This is what it took to start seeing changes happen in my life. I needed connection to something bigger than myself to pull me forward; to see my vision and impact clearly. Then, I started practicing small and sometimes tiny steps of letting go by playing with different ways life could look and feel, which created incremental shifts in how I lived, worked and felt. And, I always checked in to see my results…one day at a time.

There have been moments of complete joy and triumph and moments of utter breakdown—those dirt in the face feeling moments—that have brought me to my knees. I have waffled. I have returned back to fear, worry and doubt countless times when my self-care practice creates more pain, perceived struggle or more challenges. I have wondered if I am bat shit crazy. I have wondered if I am alone. 

And then once again the growth comes and I see the results of my discipline: I have new experiences, I am present in a way I have never been before, I am reminded  that I am surrounded by an incredible community.  And, I am inspired and grateful to move forward aware, yet growing.

This journey has been one of the most challenging journeys I have been on as a leader, a mother, a wife, a daughter a sister, a friend; in all the facets that make up who I am.

Staying the course one day at a time, learning to love, listen to and own my body is the most important commitment and lesson along this path.

It’s not easy, but it’s my life and it matters.

Letting go for me has been about ownership; owning my choices around health, reinventing my lifestyle, fueling my body with food that works best for me, learning about functional strength with a higher purpose versus intense workouts that deplete me, sleeping as much as I WANT and need to, and ultimately defining and redefining what health means for me over and over and over again.  It’s an evolution.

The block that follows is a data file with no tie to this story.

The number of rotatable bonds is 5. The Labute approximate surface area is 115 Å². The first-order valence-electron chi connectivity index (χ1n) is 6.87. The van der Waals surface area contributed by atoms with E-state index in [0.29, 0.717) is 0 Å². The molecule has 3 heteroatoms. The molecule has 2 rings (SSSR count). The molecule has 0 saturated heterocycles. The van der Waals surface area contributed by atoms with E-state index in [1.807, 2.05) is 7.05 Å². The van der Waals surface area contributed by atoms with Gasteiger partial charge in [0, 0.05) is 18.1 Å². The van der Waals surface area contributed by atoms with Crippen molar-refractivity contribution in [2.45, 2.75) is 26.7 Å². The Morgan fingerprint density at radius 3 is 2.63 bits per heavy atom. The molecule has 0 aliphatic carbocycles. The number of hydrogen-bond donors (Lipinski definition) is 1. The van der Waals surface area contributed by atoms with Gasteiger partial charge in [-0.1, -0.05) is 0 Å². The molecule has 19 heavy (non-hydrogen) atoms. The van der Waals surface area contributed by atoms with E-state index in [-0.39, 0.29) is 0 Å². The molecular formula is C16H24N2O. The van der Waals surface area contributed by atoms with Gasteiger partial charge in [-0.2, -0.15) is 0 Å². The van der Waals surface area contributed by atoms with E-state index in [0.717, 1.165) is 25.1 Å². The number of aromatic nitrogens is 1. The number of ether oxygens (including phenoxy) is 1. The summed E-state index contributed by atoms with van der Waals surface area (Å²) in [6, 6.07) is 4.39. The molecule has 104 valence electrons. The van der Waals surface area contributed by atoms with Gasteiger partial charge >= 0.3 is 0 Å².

I took my health into my own hands. I took my life into my own hands. My hands to me are a like a life force. They are a reflection of my mother’s creativity, love and guidance and my father’s vision, passion and care. My hands are the connection to my body that supports my vision coming to life. My hands hold Gareth’s hands—my partner, my husband, my best friend—daily as we walk through our lives and create our desired future. My hands have the power to touch, love, hold and carry my beautiful son Jackson – the joy and light of my life.

I have learned to love my body. I am grateful for it’s health everyday. I am grateful for the journey that continues. I am grateful for my life. I am grateful for what my body has given me and teaches me. Wholeness is the foundation for everything.